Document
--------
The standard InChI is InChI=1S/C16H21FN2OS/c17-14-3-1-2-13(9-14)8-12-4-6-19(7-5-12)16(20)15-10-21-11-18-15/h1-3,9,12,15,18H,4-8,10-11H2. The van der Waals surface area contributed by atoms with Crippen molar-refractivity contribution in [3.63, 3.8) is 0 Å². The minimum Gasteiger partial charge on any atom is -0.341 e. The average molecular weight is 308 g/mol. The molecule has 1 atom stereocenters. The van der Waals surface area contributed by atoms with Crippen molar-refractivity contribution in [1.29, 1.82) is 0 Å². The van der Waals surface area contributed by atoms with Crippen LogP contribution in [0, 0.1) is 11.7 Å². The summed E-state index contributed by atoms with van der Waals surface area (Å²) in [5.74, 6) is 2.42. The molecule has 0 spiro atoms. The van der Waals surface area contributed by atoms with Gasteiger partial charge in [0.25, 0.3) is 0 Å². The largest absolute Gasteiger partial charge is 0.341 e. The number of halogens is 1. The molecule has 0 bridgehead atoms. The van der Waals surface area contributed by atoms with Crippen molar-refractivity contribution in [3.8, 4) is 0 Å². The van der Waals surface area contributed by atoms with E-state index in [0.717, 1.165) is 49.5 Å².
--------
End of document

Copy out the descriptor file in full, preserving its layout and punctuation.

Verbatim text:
The standard InChI is InChI=1S/C16H21FN2OS/c17-14-3-1-2-13(9-14)8-12-4-6-19(7-5-12)16(20)15-10-21-11-18-15/h1-3,9,12,15,18H,4-8,10-11H2. The van der Waals surface area contributed by atoms with Crippen molar-refractivity contribution in [3.63, 3.8) is 0 Å². The minimum Gasteiger partial charge on any atom is -0.341 e. The average molecular weight is 308 g/mol. The molecule has 1 atom stereocenters. The van der Waals surface area contributed by atoms with Crippen molar-refractivity contribution in [1.29, 1.82) is 0 Å². The van der Waals surface area contributed by atoms with Crippen LogP contribution in [0, 0.1) is 11.7 Å². The summed E-state index contributed by atoms with van der Waals surface area (Å²) in [5.74, 6) is 2.42. The molecule has 0 spiro atoms. The van der Waals surface area contributed by atoms with Gasteiger partial charge in [0.25, 0.3) is 0 Å². The largest absolute Gasteiger partial charge is 0.341 e. The number of halogens is 1. The molecule has 0 bridgehead atoms. The van der Waals surface area contributed by atoms with Crippen molar-refractivity contribution in [3.8, 4) is 0 Å². The van der Waals surface area contributed by atoms with E-state index in [0.717, 1.165) is 49.5 Å².